Functional parts from Ultimaker 3D printers used in Heineken brewery
Dutch 3D printer manufacturer Ultimaker has announced that compatriot brewing company Heineken has been using its printers to produce custom tools and machine parts for its brewery in Sevilla, Spain.
The brewery produces around 400mn litres of beer for Heineken-owned brands per year, proof if it was needed that 3D printed parts can hold their own even in high volume manufacturing arenas. Heineken’s engineers have been using Ultimaker’s machines for about a year, starting with the Ultimaker 2+ and later upgrading to a set of larger, enterprise-ready S5 machines.
Isabelle Haenen, of Global Supply Chain Procurement at Heineken, said: “We’re still in the first stages of 3D printing, but we’ve already seen a reduction of costs in the applications that we found by 70-90% and also a decrease of delivery time of these applications of 70-90%. Local manufacturing helps us a lot in increasing uptime, efficiency and output. We use 3D printing to optimise the manufacturing line, create maintenance and quality control tools, and create tools for our machines which help us increase safety for our people. I think there will be even more purposes in the future.”
In their press release, Ultimaker detailed a number of use cases where Heineken benefited from the technology. These included the optimisation of existing parts as well as the creation of entirely new, specialised tools for the performance of maintenance and quality control. Ultimaker also detailed how its printers were used to promote safety, giving the example of printed locks for Heineken’s machines.
“Every company has its own unique challenges in the production process, which is why the ability to create custom solutions straight from the factory floor is such a game-changer for the manufacturing industry,” said Jos Burger, CEO of Ultimaker. “Heineken is a prime example of a company that’s utilising the Ultimaker S5 as an all-purpose manufacturing machine. We have enjoyed watching the use case evolve over the past year, from safety applications to the creation of fully functional parts for machines that lead to significant savings, and we cannot wait to see what they come up with next.”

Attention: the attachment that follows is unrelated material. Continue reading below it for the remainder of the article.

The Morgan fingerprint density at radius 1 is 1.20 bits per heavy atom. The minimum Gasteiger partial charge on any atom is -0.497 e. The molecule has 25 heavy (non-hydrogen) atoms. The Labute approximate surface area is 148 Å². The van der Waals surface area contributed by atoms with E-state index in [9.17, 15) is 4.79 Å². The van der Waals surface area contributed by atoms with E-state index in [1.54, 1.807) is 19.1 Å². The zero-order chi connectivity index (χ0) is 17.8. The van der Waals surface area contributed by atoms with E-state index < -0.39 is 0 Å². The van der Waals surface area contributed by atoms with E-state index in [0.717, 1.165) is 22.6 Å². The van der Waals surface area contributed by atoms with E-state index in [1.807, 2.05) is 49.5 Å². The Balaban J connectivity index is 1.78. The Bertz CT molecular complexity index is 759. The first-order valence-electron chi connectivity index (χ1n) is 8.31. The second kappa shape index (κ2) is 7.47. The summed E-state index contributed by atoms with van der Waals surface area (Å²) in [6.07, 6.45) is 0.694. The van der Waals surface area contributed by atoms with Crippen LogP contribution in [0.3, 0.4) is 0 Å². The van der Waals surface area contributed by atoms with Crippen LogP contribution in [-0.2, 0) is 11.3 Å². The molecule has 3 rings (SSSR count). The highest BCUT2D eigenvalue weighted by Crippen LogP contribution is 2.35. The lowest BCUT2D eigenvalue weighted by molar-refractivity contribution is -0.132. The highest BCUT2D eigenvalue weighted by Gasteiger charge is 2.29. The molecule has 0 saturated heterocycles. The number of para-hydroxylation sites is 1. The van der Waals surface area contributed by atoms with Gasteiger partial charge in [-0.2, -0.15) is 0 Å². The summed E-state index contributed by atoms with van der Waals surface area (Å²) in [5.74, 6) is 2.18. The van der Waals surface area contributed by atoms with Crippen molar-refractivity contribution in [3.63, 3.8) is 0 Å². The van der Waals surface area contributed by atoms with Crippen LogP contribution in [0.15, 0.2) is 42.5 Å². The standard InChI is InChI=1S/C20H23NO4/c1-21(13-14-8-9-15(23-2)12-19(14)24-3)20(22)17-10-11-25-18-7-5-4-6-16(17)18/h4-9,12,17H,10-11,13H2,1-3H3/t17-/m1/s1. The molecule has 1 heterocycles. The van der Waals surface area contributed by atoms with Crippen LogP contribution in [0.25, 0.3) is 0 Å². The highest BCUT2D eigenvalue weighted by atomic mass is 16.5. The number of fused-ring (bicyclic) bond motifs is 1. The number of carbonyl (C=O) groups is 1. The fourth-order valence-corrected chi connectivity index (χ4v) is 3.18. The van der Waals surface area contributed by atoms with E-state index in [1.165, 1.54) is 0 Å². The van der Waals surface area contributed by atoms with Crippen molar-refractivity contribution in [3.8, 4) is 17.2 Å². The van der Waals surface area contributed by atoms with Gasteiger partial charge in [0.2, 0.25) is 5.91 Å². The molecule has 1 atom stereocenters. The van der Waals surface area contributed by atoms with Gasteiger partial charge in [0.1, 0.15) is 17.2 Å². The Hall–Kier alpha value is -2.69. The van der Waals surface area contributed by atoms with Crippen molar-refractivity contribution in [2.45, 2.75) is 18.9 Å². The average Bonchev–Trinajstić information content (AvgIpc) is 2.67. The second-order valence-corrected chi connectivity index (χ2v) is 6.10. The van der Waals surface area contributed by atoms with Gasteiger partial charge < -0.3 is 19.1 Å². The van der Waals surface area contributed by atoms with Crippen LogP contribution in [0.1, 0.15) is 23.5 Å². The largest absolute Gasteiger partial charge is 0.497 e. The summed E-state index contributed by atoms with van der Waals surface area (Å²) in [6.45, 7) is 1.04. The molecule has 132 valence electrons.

First Solar to Invest US$684mn in Indian Energy Sector
First Solar is about to set up a new photovoltaic (PV) thin-film solar manufacturing facility in Tamil Nadu, India. The 3.3GW factory will create 1,000 skilled jobs and is expected to launch its operations in Q3 of 2023. According to the company, India needs 25+ gigawatts of solar energy to be deployed each year for the next nine years. This means that many of First Solar’s Indian clients will jump at the chance to have access to the company’s advanced PV.
Said Mark Widmar, First Solar’s CEO: ‘India is an attractive market for First Solar not simply because our module technology is advantageous in its hot, humid climate. It’s an inherently sustainable market, underpinned by a growing economy and appetite for energy’.
A Bit of Background
First Solar is a leading global provider of photovoltaic systems. It uses advanced technology to generate clear, reliable energy around the world. And even though it’s headquartered in the US, the company has invested in storage facilities around the world. It displaced energy requirements for a desalination plant in Australia, launched a source of reliable energy in the Middle East (Dubai, UAE), and deployed over 4.5GW of energy across Europe with its First Solar modules.
The company is also known for its solar innovation, reporting that it sees gains in efficiency three times faster than multi-crystalline silicon technology. First Solar holds world records in thin-film cell conversion efficiency (22.1%) and module conversion efficiency (18.2%). Finally, it helps its partners develop, finance, design, construct, and operate PV power plants—which is exactly what we’re talking about.
How Will The Tamil Nadu Plant Work?
Tamil Nadu will use the same manufacturing template as First Solar’s new Ohio factory. According to the Times of India, the factory will combine skilled workers, artificial intelligence, machine-to-machine communication, and IoT connectivity. In addition, its operations will adhere to First Solar’s Responsible Sourcing Solar Principles, produce modules with a 2.5x lower carbon footprint, and help India become energy-independent. Said Widmar: ‘Our advanced PV module will be made in India, for India’.
After all, we must mention that part of First Solar’s motivation in Tamil Nadu is to ensure that India doesn’t rely on Chinese solar. ‘India stands apart in the decisiveness of its response to China’s strategy of state-subsidised global dominance of the crystalline silicon supply chain’, Widmar explained. ‘That’s precisely the kind of level playing field needed for non-Chinese solar manufacturers to compete on their own merits’.
According to First Solar, India’s model should be a template for like-minded nations. Widmar added: ‘We’re pleased to support the sustainable energy ambitions of a major US ally in the Asia-Pacific region—with American-designed solar technology’. To sum up: Indian solar power is yet the next development in the China-US trade war. Let the PV manufacturing begin.